Kanye West: Yeezus

Kanye West's latest album delivers a clear message.

Kanye West on stage at the HMM stadium in Amsterdam earlier this year. Ferdy Damman / EPA
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Kanye West
(Roc-A-Fella /Def Jam)

Kanye West always confounded expectations and, in turn, was able to rejuvenate his career with each release; no small feat, considering the fickle nature of present hip-hop.

With Yeezus, however, the 36-year-old Chicago rapper has thrown a real sonic curveball with an album full of harsh and abrasive sounds.

After the sheer bombast and symphonic splendour of My Dark Twisted Fantasy, Yeezus ditched the lush orchestration and aimed for a sound more primal and bare-boned.

Along for the ride are the group-of-the-moment Daft Punk. The French duo produced two of the tracks on Yeezus. The collaboration works because Daft Punk understand where West is going.

They too felt the need to scale back after the big 2001 blockbuster Discovery with their gnarly 2005 follow up Human After All.

The angry synths from that under-appreciated album return in their best hook-up; the Yeezus opener On Sight. Over the creeping beat, West’s anger builds as he promises “the monster’s about to come alive again”.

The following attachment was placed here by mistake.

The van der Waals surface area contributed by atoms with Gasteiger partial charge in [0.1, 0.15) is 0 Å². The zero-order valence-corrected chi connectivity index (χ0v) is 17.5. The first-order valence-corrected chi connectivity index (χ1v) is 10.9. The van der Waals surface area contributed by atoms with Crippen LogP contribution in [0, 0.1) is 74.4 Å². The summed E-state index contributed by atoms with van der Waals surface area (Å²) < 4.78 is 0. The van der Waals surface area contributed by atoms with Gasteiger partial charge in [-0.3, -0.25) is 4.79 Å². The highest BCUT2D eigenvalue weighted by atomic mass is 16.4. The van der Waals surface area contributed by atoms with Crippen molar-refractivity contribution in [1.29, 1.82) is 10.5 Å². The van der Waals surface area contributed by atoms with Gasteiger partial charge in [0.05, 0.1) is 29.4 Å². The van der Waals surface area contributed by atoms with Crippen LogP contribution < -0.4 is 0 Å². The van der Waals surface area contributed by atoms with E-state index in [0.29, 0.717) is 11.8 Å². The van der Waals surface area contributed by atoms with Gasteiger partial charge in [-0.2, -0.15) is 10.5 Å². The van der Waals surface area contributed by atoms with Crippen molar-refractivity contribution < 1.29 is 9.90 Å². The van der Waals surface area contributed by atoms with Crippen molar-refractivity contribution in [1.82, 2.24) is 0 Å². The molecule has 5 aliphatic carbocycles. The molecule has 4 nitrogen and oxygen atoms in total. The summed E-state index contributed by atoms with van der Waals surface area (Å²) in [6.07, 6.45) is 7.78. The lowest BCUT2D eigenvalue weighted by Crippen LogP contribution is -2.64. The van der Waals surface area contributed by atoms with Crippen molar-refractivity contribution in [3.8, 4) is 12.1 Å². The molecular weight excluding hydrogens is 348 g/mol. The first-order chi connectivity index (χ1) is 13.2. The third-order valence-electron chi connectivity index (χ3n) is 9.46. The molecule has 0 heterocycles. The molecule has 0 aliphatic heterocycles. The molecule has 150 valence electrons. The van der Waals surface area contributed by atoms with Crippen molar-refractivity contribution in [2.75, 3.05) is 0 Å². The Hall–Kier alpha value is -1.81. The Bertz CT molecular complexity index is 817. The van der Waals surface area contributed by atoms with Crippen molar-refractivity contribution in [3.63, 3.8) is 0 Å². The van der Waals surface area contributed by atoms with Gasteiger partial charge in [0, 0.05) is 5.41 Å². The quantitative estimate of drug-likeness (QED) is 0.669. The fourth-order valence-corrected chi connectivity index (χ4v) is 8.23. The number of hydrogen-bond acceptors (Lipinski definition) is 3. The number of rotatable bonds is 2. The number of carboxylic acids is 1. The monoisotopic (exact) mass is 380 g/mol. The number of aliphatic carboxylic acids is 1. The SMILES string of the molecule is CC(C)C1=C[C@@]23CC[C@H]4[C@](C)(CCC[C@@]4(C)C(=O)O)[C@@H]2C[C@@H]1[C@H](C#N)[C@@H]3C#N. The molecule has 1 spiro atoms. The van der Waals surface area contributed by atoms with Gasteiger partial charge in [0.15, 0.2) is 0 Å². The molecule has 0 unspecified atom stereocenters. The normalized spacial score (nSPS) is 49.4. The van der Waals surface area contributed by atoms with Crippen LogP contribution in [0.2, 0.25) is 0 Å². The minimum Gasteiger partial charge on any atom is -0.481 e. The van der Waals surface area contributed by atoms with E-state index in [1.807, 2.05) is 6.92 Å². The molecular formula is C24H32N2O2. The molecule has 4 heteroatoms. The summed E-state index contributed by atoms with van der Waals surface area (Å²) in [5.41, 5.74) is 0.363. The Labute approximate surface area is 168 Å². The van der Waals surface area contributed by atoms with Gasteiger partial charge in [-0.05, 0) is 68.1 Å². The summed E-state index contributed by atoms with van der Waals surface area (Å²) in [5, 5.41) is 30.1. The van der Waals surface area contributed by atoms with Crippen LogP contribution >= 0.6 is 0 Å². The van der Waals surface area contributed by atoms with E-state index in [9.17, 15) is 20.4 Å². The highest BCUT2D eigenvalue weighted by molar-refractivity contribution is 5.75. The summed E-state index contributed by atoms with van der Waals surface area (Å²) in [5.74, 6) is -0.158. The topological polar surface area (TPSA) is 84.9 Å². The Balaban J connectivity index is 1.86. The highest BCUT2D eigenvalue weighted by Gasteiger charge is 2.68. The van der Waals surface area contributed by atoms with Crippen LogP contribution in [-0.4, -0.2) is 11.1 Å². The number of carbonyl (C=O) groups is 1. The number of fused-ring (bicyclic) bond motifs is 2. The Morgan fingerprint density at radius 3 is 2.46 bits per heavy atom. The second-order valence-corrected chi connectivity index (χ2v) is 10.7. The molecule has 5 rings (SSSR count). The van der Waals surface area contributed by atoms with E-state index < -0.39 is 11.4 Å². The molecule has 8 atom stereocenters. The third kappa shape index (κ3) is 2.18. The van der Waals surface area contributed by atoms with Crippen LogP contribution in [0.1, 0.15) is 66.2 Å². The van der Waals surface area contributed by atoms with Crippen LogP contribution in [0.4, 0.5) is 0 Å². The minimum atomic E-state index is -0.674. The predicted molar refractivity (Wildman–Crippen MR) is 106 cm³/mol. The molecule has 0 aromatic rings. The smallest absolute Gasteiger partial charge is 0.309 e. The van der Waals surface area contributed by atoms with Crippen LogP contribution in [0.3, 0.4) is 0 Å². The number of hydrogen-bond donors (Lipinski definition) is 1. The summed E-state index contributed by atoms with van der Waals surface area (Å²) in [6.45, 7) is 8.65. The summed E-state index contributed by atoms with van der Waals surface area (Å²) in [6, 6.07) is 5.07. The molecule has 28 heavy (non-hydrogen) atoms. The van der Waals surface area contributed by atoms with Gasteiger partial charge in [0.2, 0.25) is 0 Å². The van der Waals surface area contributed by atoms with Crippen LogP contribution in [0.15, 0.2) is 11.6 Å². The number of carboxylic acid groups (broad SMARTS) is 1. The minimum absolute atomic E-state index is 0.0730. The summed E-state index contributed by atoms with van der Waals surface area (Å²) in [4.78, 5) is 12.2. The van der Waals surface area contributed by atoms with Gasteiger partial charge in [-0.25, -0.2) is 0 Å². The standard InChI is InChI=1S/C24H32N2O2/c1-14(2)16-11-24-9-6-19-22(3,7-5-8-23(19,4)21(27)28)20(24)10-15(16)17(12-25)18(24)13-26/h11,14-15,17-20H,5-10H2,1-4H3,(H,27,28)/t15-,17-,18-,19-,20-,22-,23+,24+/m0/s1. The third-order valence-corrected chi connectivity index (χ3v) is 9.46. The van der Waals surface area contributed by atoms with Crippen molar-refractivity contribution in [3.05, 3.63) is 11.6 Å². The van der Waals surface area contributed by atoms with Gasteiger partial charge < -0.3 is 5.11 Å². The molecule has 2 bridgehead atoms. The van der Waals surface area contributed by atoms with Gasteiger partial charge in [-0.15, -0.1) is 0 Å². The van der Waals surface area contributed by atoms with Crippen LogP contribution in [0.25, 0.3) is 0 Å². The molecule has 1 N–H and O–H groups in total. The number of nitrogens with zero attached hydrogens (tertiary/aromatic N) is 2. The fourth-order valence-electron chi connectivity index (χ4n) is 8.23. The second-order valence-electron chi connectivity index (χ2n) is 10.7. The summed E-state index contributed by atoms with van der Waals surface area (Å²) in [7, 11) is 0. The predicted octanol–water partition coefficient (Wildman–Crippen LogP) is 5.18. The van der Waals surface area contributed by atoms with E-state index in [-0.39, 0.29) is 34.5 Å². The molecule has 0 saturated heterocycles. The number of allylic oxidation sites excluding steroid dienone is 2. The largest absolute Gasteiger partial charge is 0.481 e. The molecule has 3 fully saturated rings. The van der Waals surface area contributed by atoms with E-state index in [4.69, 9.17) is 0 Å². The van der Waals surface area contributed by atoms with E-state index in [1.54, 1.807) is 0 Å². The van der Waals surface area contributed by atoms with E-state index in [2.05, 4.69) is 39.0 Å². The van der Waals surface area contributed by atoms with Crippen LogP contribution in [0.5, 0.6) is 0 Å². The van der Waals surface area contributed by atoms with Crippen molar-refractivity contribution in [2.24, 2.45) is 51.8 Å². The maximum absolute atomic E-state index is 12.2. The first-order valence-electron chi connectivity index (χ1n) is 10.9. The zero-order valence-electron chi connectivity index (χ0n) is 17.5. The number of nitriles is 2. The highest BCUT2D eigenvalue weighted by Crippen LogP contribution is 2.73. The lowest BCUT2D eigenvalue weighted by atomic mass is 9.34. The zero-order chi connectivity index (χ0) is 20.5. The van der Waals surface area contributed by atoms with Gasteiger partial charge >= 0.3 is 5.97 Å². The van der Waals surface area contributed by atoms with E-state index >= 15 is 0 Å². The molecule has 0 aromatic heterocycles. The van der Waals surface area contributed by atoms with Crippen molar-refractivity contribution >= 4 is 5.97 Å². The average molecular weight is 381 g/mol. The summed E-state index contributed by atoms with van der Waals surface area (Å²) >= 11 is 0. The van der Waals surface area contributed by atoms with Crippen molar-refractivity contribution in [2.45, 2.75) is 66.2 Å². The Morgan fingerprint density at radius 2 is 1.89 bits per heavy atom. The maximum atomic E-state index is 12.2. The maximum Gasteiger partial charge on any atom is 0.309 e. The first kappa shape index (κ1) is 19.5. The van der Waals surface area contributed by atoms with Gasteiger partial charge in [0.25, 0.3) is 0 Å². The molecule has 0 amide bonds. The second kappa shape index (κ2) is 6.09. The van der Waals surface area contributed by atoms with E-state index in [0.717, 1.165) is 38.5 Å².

It’s also a statement of intent: West flippantly declares on the verse he doesn’t care anymore and to prove his point, adds a three-second interlude of a classic soul sample before returning to the raucous beat.

The message is clear: the West of old is on ice.

Black Skinhead is a tribal riot. Sampling the marching drums of Marilyn Manson’s Beautiful People, West delivers what seems to be an angry rebuttal for those questioning interracial relationships: “They see a black man with a white woman/At the top floor they gone come to kill King Kong.” In the single New Slaves, West’s target is everyone from the government to record companies, with bass riffs delivered like fierce jabs.

Guilt Trip finds the rage turned inward, recalling the auto-tuned blues of 808s and Heartbreak as West croons his way through another busted relationship

Not all the showmanship works, however. I'm In It's misogyny is downright foul.

West's sample of Nina Simone's Strange Fruit on the brooding Blood on the Leaves is a waste. Clocking in at six minutes, it betrays the album's focus and doesn't really go anywhere except for West taking pot-shots at fans and groupies.

Bound 2 ends the affair, with West acknowledging his trouble with women. Sampling Ponderosa Twins Plus One’s Bound, West admits his knack to “leave a pretty girl sad”.

It acts as the last confession of West’s latest psychodrama.

At the end, you may have permanently left his fan base or embraced him even more, but you won’t be left without an opinion; true to the man himself.



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